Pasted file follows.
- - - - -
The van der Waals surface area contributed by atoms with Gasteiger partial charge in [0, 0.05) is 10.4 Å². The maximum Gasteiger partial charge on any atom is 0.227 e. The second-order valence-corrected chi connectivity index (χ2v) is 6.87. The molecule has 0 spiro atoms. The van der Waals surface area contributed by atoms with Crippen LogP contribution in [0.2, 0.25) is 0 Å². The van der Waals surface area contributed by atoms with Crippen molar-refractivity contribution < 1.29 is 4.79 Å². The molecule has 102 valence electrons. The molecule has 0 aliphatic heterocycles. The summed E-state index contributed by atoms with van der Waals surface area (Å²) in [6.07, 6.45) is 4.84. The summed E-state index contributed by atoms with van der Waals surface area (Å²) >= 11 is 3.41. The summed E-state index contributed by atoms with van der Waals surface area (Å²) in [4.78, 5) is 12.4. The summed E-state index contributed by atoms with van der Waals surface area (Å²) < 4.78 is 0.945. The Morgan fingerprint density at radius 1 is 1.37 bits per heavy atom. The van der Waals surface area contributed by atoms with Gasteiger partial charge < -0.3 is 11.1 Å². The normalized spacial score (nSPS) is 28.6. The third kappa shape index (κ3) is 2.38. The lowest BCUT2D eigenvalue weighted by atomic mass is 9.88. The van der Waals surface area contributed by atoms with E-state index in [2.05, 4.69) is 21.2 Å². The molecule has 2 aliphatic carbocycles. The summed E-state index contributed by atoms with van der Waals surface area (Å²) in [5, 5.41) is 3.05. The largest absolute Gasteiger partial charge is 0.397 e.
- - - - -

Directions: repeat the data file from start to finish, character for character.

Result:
The van der Waals surface area contributed by atoms with Gasteiger partial charge in [0, 0.05) is 10.4 Å². The maximum Gasteiger partial charge on any atom is 0.227 e. The second-order valence-corrected chi connectivity index (χ2v) is 6.87. The molecule has 0 spiro atoms. The van der Waals surface area contributed by atoms with Crippen LogP contribution in [0.2, 0.25) is 0 Å². The van der Waals surface area contributed by atoms with Crippen molar-refractivity contribution < 1.29 is 4.79 Å². The molecule has 102 valence electrons. The molecule has 0 aliphatic heterocycles. The summed E-state index contributed by atoms with van der Waals surface area (Å²) in [6.07, 6.45) is 4.84. The summed E-state index contributed by atoms with van der Waals surface area (Å²) >= 11 is 3.41. The summed E-state index contributed by atoms with van der Waals surface area (Å²) in [4.78, 5) is 12.4. The summed E-state index contributed by atoms with van der Waals surface area (Å²) < 4.78 is 0.945. The Morgan fingerprint density at radius 1 is 1.37 bits per heavy atom. The van der Waals surface area contributed by atoms with Gasteiger partial charge < -0.3 is 11.1 Å². The normalized spacial score (nSPS) is 28.6. The third kappa shape index (κ3) is 2.38. The lowest BCUT2D eigenvalue weighted by atomic mass is 9.88. The van der Waals surface area contributed by atoms with E-state index in [2.05, 4.69) is 21.2 Å². The molecule has 2 aliphatic carbocycles. The summed E-state index contributed by atoms with van der Waals surface area (Å²) in [5, 5.41) is 3.05. The largest absolute Gasteiger partial charge is 0.397 e.